I’ve been saying for awhile that John Stewart has been in need of a character defining run that adds layers to his character while finding the right balance between his military and architect histories. After chatting with Phillip Kennedy Johnson a few months back in episode 223 of The Podcast of Oa I had a good feeling that if anyone was going to do this it was him. In putting down issue three of Green Lantern: War Journal I’m pretty confident in saying that is a seminal run for the character and the best he’s ever been written.
Varron is a great foil for John now that the former Green Lantern has been turned into one of the Radiant Dead. In a way I hope he sticks around because his smug arrogance makes him someone you want to see John go up against. After having infected John in the last issue, Varron ups the ante by trying to force John into using his abilities, hastening his own transformation. Putting Shirley Stewart in imminent danger puts John in a lose-lose situation, one that he cannot resolve on his own.
Thankfully Green Lantern Shepherd arrives and deals with the situation, introducing himself to John as he collapses and getting him and his mother to Steel’s medical facilities for care. John’s arm is in bad shape and the infection is spreading, but the arrival of Shepherd is something that takes precedence over the matters at hand (sorry, couldn’t help myself). Shepherd is less than impressed with our universe’s John Stewart, but the Green Lantern of another universe helps John stave of the seemingly inevitable transformation.
I thought back in the first issue that the voice coming from Shepherd’s ring was that universe’s Kyle Rayner, and in this issue we do find out if that’s true or not. John and the owner of that voice do share a few panels where John is made to realize that he’s going to have to make a gut-wrenching decision to abandon his mother’s side in order to save her and everyone else.
The next few pages are some of the most heart breaking pages I think I’ve ever read in over 45 years in the hobby. The pages drip with a palpable sadness and regret that anyone who’s lost a parent can instantly relate to. My own mother passed nearly 20 years ago and it was so sudden I never got to say goodbye. Shirley’s situation is absolutely horrifying to me and while I envy John just a little for at least being able to talk to his mother and say a goodbye, I am thankful that my own mother passed quickly rather than fade out of existence. I know this sounds preachy, but if you listen to anything I’ve ever said then please listen to me now and take the time out of your day to enjoy your parents as much as you can if you can.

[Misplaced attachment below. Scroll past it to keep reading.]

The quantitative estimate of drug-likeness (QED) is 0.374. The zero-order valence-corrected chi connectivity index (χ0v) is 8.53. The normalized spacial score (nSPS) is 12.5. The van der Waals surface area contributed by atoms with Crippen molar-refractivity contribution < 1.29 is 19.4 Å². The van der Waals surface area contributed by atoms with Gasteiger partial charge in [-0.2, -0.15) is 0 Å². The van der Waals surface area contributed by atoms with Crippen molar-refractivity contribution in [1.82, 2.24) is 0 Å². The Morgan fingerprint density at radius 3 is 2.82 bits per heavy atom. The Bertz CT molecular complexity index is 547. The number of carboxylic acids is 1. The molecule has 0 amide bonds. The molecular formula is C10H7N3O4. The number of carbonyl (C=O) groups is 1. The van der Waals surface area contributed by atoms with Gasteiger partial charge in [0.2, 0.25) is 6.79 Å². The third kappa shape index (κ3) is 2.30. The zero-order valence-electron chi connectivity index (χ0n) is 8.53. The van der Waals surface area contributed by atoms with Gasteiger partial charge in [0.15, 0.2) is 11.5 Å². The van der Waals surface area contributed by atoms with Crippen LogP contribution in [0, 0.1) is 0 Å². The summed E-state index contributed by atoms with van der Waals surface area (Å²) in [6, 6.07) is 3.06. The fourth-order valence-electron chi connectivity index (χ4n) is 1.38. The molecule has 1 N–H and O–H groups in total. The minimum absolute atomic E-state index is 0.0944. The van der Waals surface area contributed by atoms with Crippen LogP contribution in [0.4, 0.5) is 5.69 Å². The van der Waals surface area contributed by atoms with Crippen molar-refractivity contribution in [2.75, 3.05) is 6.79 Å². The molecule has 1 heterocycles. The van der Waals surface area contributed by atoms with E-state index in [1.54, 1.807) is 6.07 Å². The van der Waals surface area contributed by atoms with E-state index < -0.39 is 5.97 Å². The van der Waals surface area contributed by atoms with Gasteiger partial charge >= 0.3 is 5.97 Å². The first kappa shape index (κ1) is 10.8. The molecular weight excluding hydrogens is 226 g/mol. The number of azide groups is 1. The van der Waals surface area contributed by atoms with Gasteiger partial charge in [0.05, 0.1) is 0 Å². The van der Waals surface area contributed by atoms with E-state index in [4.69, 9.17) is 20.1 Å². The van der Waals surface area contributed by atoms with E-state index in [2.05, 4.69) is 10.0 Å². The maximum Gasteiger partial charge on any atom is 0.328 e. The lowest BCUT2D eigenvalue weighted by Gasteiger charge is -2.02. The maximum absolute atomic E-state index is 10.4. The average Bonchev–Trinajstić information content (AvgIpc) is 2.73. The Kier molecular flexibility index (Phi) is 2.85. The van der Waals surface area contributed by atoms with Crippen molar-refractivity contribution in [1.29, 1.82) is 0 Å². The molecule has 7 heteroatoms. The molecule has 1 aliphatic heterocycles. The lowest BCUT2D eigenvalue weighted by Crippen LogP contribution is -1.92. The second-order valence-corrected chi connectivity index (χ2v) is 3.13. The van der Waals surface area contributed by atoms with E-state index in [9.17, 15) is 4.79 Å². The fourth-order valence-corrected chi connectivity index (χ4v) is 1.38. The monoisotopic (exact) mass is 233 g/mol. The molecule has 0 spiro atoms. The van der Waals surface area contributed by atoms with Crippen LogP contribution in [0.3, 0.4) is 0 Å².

This scene is so well written and illustrated it conveys the emotions perfectly. Montos’s creative page layout and panel design takes Johnson’s already pitch perfect script and takes it all to another level. It’s powerful and heartfelt and does for John something that the character has needed for some time. Kudos to both of you!
The issue ends with Varron back in the Amazon as he grows the army of the Radiant Dead. Unlike the familiar Black Lanterns, the Radiant Dead are not confined to human beings. The new members of the Radiant Dead include wild animals and anything that lives, creating frightening visions of how this could potentially evolve in the coming issues. It does lead to one concern I have about the scope of the threat on Earth that I mentioned last issue – that’s the idea that Earth’s superhero community will somehow turn a blind eye to the magnitude of the situation. I’m not sure how Johnson is going to deal with that, but right now I trust that he will not overlook this issue and address it in some manner.
Green Lantern: War Journal #3 is another gem of a Green Lantern book and as a fan it’s great to see. Phillip Kennedy Johnson and Montos are a fantastic creative team, and this issue is a shining example of how two talents can complement each other so well to put together something special. Nine out of ten lanterns.